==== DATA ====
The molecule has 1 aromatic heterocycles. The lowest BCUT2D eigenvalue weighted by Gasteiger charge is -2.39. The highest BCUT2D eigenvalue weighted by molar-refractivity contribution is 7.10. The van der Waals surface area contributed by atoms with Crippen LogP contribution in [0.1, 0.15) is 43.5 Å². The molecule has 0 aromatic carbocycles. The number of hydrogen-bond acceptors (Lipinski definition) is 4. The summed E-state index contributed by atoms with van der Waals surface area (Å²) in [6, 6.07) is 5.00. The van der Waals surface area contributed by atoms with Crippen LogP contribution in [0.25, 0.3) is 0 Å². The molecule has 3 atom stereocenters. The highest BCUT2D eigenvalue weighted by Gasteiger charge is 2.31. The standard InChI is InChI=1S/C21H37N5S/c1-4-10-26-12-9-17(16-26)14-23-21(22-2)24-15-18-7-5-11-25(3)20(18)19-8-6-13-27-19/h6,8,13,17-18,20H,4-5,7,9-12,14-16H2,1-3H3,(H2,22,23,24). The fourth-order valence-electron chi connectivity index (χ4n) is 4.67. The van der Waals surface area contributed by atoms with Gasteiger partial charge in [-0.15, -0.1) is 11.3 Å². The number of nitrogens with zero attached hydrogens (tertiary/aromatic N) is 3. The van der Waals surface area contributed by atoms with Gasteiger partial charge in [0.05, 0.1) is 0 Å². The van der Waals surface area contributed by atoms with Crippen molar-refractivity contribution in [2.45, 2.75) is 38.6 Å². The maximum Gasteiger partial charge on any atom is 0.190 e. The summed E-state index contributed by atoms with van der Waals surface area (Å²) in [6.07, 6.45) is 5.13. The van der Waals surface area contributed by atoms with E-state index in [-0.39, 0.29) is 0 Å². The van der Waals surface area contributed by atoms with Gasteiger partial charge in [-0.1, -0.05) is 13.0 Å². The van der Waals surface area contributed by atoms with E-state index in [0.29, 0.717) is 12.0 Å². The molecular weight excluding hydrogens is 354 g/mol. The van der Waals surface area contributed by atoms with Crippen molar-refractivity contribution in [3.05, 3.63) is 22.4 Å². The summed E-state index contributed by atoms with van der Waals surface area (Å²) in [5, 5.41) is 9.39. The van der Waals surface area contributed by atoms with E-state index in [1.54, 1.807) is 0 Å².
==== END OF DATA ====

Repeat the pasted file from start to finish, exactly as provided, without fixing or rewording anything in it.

The molecule has 1 aromatic heterocycles. The lowest BCUT2D eigenvalue weighted by Gasteiger charge is -2.39. The highest BCUT2D eigenvalue weighted by molar-refractivity contribution is 7.10. The van der Waals surface area contributed by atoms with Crippen LogP contribution in [0.1, 0.15) is 43.5 Å². The molecule has 0 aromatic carbocycles. The number of hydrogen-bond acceptors (Lipinski definition) is 4. The summed E-state index contributed by atoms with van der Waals surface area (Å²) in [6, 6.07) is 5.00. The van der Waals surface area contributed by atoms with Crippen LogP contribution in [0.25, 0.3) is 0 Å². The molecule has 3 atom stereocenters. The highest BCUT2D eigenvalue weighted by Gasteiger charge is 2.31. The standard InChI is InChI=1S/C21H37N5S/c1-4-10-26-12-9-17(16-26)14-23-21(22-2)24-15-18-7-5-11-25(3)20(18)19-8-6-13-27-19/h6,8,13,17-18,20H,4-5,7,9-12,14-16H2,1-3H3,(H2,22,23,24). The fourth-order valence-electron chi connectivity index (χ4n) is 4.67. The van der Waals surface area contributed by atoms with Gasteiger partial charge in [-0.15, -0.1) is 11.3 Å². The number of nitrogens with zero attached hydrogens (tertiary/aromatic N) is 3. The van der Waals surface area contributed by atoms with Gasteiger partial charge in [0.05, 0.1) is 0 Å². The van der Waals surface area contributed by atoms with Crippen molar-refractivity contribution in [2.45, 2.75) is 38.6 Å². The maximum Gasteiger partial charge on any atom is 0.190 e. The summed E-state index contributed by atoms with van der Waals surface area (Å²) in [6.07, 6.45) is 5.13. The van der Waals surface area contributed by atoms with E-state index in [-0.39, 0.29) is 0 Å². The van der Waals surface area contributed by atoms with Gasteiger partial charge in [-0.1, -0.05) is 13.0 Å². The van der Waals surface area contributed by atoms with E-state index in [0.29, 0.717) is 12.0 Å². The molecular weight excluding hydrogens is 354 g/mol. The van der Waals surface area contributed by atoms with Crippen molar-refractivity contribution in [3.05, 3.63) is 22.4 Å². The summed E-state index contributed by atoms with van der Waals surface area (Å²) in [5, 5.41) is 9.39. The van der Waals surface area contributed by atoms with E-state index in [1.54, 1.807) is 0 Å².